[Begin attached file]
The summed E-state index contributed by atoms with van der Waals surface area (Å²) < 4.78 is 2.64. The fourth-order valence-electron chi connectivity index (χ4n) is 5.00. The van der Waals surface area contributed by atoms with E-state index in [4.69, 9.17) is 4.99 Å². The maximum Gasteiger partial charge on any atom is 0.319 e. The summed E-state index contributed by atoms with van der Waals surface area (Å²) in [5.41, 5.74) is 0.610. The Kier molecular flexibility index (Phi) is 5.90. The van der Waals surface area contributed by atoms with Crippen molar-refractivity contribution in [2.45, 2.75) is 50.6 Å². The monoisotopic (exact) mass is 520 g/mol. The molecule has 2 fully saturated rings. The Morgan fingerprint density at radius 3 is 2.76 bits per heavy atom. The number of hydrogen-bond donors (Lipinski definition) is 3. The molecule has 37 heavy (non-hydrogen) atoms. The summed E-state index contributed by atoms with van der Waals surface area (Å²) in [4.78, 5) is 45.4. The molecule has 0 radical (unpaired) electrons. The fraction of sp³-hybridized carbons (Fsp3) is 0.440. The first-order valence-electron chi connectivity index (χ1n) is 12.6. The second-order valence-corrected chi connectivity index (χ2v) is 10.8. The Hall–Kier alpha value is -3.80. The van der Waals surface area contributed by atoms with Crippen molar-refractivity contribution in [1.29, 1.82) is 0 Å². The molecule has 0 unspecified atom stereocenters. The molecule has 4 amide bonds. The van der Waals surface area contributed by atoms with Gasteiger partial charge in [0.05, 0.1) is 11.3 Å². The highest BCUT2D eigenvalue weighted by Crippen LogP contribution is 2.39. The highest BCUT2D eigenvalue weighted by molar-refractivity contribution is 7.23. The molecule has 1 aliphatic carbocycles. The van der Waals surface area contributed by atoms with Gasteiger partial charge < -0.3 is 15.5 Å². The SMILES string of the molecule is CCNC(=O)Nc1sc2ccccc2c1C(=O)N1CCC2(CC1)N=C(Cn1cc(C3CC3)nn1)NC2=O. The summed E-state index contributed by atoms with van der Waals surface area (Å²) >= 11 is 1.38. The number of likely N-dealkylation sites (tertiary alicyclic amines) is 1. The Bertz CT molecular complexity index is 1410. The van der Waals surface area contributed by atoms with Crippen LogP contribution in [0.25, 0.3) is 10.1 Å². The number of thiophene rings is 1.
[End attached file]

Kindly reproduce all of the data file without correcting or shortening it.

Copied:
The summed E-state index contributed by atoms with van der Waals surface area (Å²) < 4.78 is 2.64. The fourth-order valence-electron chi connectivity index (χ4n) is 5.00. The van der Waals surface area contributed by atoms with E-state index in [4.69, 9.17) is 4.99 Å². The maximum Gasteiger partial charge on any atom is 0.319 e. The summed E-state index contributed by atoms with van der Waals surface area (Å²) in [5.41, 5.74) is 0.610. The Kier molecular flexibility index (Phi) is 5.90. The van der Waals surface area contributed by atoms with Crippen molar-refractivity contribution in [2.45, 2.75) is 50.6 Å². The monoisotopic (exact) mass is 520 g/mol. The molecule has 2 fully saturated rings. The Morgan fingerprint density at radius 3 is 2.76 bits per heavy atom. The number of hydrogen-bond donors (Lipinski definition) is 3. The molecule has 37 heavy (non-hydrogen) atoms. The summed E-state index contributed by atoms with van der Waals surface area (Å²) in [4.78, 5) is 45.4. The molecule has 0 radical (unpaired) electrons. The fraction of sp³-hybridized carbons (Fsp3) is 0.440. The first-order valence-electron chi connectivity index (χ1n) is 12.6. The second-order valence-corrected chi connectivity index (χ2v) is 10.8. The Hall–Kier alpha value is -3.80. The van der Waals surface area contributed by atoms with Crippen molar-refractivity contribution in [1.29, 1.82) is 0 Å². The molecule has 0 unspecified atom stereocenters. The molecule has 4 amide bonds. The van der Waals surface area contributed by atoms with Gasteiger partial charge in [0.05, 0.1) is 11.3 Å². The highest BCUT2D eigenvalue weighted by Crippen LogP contribution is 2.39. The highest BCUT2D eigenvalue weighted by molar-refractivity contribution is 7.23. The molecule has 1 aliphatic carbocycles. The van der Waals surface area contributed by atoms with Gasteiger partial charge < -0.3 is 15.5 Å². The SMILES string of the molecule is CCNC(=O)Nc1sc2ccccc2c1C(=O)N1CCC2(CC1)N=C(Cn1cc(C3CC3)nn1)NC2=O. The summed E-state index contributed by atoms with van der Waals surface area (Å²) >= 11 is 1.38. The number of likely N-dealkylation sites (tertiary alicyclic amines) is 1. The Bertz CT molecular complexity index is 1410. The van der Waals surface area contributed by atoms with Crippen LogP contribution in [0.25, 0.3) is 10.1 Å². The number of thiophene rings is 1.